In a prior post in this series (see Part II), I mentioned the uninvited dogs who have invaded my once peaceful abode and since rendered it and my existence only marginally livable. As much as these loud, obnoxious, ever-ravenous and flatulent beasts have set my life off-kilter, however, they are nothing compared to the horde of felines that have meowed, purred, howled and hissed their way into my home and violated my olfactories in most brutal fashion. My wife is Noah and my house her ark; but instead of two of every kind, all that enter in droves seem to be cats, and when the flood waters recede none of them will leave.
At present, there are nine cats, lying resplendently in various poses of leisure around my house. There is no escaping them in any room. As social animals, they prefer an audience and/or victim should they desire to knock over or otherwise destroy something expensive; jump up from a dead sleep and schizophrenically skitter across one’s sensitive regions with claws extended; or expel an offending turd that would quickly clear even the most frenzied, riotous crowd from the gates of an American embassy. (Note: my wife does an exceptionally good job of cleaning up after them and rendering their emissions undetectable, but sometimes she’s not home, and then what?…).
Without further ado, then, the nine cats that (ACK!…BLURP!…sorry, hairball) for now, at least, let me live with them in my house, and in the order in which they invaded:
1) TOMMY. Thomas and the next two cats are brothers, orphaned at only one week after their mother was hit by a car. My wife was asked to “foster” them, which included bottle feeding throughout the day; I knew I was done for the first time she did it. Tommy is gray, long-haired and slightly cross-eyed. Each stroke of his back sends a glob of hair floating into the air. (Kind of like me). He is one of my favorites, ranked one, two or three, depending on the week and who’s offended me most.
2) CALVIN. Tom’s brother. He often has tiny specks of poo stuck to his emitter, and if you pet him for any amount of time, he tries to suckle your arm. I think it’s because his mother didn’t teach him to wipe or get a chance to wean him before she died. He also almost never utters a sound, which I should find endearing, but instead it creeps me out a little. He’s solid at number seven in the favorites ranking.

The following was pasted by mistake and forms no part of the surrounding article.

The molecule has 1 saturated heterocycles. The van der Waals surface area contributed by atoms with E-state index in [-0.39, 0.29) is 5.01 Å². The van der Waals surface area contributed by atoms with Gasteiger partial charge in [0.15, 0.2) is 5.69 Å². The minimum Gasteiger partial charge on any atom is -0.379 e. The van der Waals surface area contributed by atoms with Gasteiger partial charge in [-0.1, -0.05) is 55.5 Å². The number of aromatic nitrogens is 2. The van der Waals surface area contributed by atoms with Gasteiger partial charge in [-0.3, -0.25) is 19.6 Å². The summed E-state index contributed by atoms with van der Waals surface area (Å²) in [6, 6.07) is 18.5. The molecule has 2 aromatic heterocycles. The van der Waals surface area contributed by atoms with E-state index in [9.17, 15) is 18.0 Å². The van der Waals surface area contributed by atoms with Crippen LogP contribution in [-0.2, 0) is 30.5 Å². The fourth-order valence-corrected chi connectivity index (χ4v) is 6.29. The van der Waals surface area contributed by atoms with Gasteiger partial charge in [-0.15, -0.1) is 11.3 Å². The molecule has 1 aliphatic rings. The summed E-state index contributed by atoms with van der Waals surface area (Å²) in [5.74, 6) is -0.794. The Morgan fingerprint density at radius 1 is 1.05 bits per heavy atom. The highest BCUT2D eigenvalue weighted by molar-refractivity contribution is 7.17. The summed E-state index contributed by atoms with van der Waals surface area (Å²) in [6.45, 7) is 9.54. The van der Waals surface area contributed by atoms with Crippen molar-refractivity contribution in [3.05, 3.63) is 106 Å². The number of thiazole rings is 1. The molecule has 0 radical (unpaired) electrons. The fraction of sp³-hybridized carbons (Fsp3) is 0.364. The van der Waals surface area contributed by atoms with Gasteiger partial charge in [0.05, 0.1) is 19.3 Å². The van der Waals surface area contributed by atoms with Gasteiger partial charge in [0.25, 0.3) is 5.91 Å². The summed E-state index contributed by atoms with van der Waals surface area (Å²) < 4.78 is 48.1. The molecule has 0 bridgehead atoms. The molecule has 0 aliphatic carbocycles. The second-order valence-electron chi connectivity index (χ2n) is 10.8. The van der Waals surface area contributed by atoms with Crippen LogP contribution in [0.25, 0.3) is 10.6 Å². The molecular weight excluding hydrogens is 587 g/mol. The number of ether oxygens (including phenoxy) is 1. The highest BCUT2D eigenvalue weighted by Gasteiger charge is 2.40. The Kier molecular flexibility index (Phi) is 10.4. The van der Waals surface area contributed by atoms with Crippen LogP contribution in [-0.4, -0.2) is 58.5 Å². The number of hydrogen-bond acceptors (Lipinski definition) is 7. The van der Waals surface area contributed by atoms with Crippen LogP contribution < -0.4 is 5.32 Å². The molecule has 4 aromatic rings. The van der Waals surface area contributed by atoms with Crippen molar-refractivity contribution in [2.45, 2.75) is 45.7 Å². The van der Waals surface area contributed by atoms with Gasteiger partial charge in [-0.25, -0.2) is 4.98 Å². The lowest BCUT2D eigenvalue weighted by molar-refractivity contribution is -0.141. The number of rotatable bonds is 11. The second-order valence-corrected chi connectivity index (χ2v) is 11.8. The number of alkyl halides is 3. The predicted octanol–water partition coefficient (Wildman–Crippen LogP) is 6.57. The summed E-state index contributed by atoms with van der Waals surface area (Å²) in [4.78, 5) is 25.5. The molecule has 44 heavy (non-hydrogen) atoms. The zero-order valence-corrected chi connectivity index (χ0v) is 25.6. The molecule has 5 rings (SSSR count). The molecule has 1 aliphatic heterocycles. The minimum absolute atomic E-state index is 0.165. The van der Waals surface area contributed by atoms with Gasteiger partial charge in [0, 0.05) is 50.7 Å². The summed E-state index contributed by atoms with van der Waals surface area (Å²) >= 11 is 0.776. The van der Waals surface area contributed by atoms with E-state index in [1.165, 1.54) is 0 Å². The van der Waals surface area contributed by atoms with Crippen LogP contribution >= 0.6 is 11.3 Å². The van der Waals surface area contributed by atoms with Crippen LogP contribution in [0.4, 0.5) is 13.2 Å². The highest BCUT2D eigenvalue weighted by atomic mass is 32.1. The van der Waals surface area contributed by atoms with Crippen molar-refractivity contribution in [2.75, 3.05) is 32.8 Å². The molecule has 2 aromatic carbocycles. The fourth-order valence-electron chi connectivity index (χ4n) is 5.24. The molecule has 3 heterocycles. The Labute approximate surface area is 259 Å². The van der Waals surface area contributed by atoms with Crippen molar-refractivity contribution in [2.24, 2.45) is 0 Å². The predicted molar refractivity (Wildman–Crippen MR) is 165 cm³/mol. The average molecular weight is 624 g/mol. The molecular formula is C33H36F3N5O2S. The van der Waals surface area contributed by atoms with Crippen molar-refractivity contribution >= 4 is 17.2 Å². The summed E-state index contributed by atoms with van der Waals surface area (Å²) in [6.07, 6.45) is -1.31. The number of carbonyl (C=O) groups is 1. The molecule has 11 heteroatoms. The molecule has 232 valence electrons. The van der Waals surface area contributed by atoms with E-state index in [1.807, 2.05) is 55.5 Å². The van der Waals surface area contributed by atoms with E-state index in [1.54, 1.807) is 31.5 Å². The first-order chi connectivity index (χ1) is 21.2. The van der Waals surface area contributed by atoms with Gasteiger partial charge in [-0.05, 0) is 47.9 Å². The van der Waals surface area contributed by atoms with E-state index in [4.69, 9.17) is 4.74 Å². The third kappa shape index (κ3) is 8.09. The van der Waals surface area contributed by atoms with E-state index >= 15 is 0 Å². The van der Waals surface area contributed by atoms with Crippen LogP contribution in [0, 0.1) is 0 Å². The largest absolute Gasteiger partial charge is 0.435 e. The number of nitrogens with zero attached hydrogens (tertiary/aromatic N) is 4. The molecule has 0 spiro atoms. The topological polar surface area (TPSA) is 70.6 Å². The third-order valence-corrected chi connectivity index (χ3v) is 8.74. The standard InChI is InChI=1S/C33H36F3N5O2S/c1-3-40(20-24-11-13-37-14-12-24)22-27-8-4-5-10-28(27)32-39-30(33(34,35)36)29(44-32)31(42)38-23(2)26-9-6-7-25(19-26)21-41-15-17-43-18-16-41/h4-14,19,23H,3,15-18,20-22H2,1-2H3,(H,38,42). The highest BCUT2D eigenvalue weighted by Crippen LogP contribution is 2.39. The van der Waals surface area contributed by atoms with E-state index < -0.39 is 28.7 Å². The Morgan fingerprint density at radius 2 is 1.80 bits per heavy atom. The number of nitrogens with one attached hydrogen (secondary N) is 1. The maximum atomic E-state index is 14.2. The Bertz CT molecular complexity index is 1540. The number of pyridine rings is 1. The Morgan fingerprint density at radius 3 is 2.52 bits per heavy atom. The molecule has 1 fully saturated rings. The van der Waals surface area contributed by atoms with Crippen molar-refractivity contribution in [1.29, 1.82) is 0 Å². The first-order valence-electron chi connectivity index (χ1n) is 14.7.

3) PETE. The third brother, Pete is a skinny sack of bones. He’s an amazing escape artist with an uncanny ability to sneak out a door as it’s being closed. Leaving him out is not an option; my wife gets frantic whenever a cat is missing, so I’m forced to chase him around the yard lest I be neutered in my sleep. He has a high-pitched, squeaky meow, and won’t hold still when he’s petted. I hate that. Number five, with little chance to improve.
4) ROSIE. My wife decided to capture feral cats in our neighborhood in order to spay and neuter them. (Actually, the vet takes care of that part). Rosie and her brother Rufus were just kittens when they were caught, and my wife feigned concern over releasing them before they had sufficiently recovered. The recovery process is at two years and counting. Rosie is charming and precocious, though she has run across my face while I slept more than once, which would condemn most cats to a life as tennis racquet strings. She is pleasing to me; solid one or two.
5)RUFUS. Rosie’s brother, he may have been the most adorable kitten I’ve ever seen. He’s fairly shy, and apparently the lowest in the feline pecking order. Usually I find cowardice abhorrent in animals, but he meows in response whenever I say his name, which I regard as both respectful and necessary. Two or three.
6) ROY. My wife caught him over a year ago and had him neutered; his recovery, strangely, is going very slowly as well. He is somehow related to Rosie and Rufus and both love him as much as cats are able to. He is exceedingly good-natured, adores my wife and tolerates me. Because he gives me no grief, he’s entrenched at number four.
7) MILO. We’ve only had him since the spring; some people we don’t know and had never met were moving away and couldn’t take him, so naturally it fell on us to give him a home. He is missing most of his tail; someone had tied him (by it) to a fence when he was a kitten. He immediately took over upon moving in; he torments all the others alternately and at his leisure. Though I resent his intrusion, I respect his ability to force his will upon the rest. Number six.
Numbers eight and nine I refuse to introduce; Not This Time Man is standing strong on this one and has drawn the line in the sand (or cat litter, as it were). My wife took them in to help a military vet while he deals with an illness and living arrangements. He insists he will retrieve them when he’s settled. (Heck yes he will).
There you have it. Should a fire begin to consume my humble abode, I am resigned to tossing my wife, daughter, two dogs and nine cats out the window and into the waiting arms of firemen before I am allowed to try and save myself. By then, if still alive having cooked for several minutes, I will likely resemble (at best) an enormous, pink-skinned, hairless cat. In retrospect, that could be a blessing: in the future, I might have a chance to move up the list…